Posted by Adam @ 5:29 pm on February 27th 2007

Flake. Cuba. Sanity

Via RCP, an article by Pierre Atlas. Conservative GOP representative Jeff Flake has co-sponsored a bill with New York City blowhard Democrat representative Charlie Rangel that would effectively end the embargo on Americans travelling to Cuba. The reason that this can happen now, Atlas claims, is that the Democrats control congress and can put Bush in the position of having to decide whether to veto the bill. Now, where I am not certain is whether vetoing it is a popular thing for Bush to do; Atlas claims that two thirds of Americans favour re-establishing diplomatic ties with Cuba and takes this to imply that the travel ban should go as a result. That might be a stretch, it seems to me.

I personally do favour the end of the travel ban. I think that it’s pretty clear that the general trade, travel and diplomatic embargo just hasn’t worked in bringing down the regime there. Castro looks set to die, finally, of natural causes, with the regime he created fully intact. Doubtless Jesse Helms would plan, were he able, to declare victory when Castro finally pops his clogs, but the fact is that it’s been a failing strategy insofar as bringing down the Castro regime has been concerned. Time to reconsider.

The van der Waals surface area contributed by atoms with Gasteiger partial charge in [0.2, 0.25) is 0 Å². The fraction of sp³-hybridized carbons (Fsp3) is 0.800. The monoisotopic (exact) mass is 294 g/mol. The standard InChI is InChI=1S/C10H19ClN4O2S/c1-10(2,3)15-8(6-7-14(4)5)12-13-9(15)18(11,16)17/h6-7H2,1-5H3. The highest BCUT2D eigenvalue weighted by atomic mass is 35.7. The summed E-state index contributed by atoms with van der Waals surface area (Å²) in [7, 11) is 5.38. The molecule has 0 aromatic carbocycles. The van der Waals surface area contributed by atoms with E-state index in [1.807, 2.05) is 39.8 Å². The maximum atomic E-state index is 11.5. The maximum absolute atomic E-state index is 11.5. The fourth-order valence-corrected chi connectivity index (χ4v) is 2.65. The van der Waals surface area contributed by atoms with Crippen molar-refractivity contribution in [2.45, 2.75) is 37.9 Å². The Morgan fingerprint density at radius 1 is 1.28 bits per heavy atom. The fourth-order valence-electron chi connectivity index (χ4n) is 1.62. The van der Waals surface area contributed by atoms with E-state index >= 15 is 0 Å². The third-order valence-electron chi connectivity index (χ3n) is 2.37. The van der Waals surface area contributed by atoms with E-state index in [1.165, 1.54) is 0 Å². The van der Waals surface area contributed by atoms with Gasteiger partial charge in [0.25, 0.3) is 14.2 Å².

Flake makes three points with which I agree. Firstly, he points out that it is a freedom issue; why should Americans be forbidden to travel to Cuba in the first place? Why restrict the freedoms of Americans over an issue that isn’t a matter of American national security? In addition to that, I have heard it suggested (but cannot testify that it’s true) that if the Cuban emigre community hadn’t ended up in the biggest swing state, this would have been abandoned long ago; why should a minority of one state direct foreign policy for the nation? In particular, why should their interests be able to restrict the travel of all Americans?

Secondly, Flake asserts that communism doesn’t thrive through contact with capitalism, that it is in fact the Cuban regime who have more to fear from visiting Americans with their money and their ideals; I agree with this. Now, I think that it would be foolish to expect a sudden change; non-Americans have been travelling and holidaying there for some time and the regime still stands. The potential for very large numbers of Americans visiting, though, is considerable; there may be no casinos and the fleshpots may lack their former allure, but there is still plenty to attract certain sorts of tourists.

Finally, Flake makes the point that isolating Cuba allows for nucleation of anti-American sentiment. Cuba sends medical doctors to Chavez’s oil-rich Venezuala and so the potential for American power over both countries is further reduced. Castro is the posterchild for opposition to America; despite all they’ve thrown at him, assassination attempts, sponsored invasion, embargos and broadcasts, he’s weathered it all. In the current situation, where the limitations of American power are a live issue, it’s time to stop the pretence that the Cuba policy is working. No one believes it anyway.

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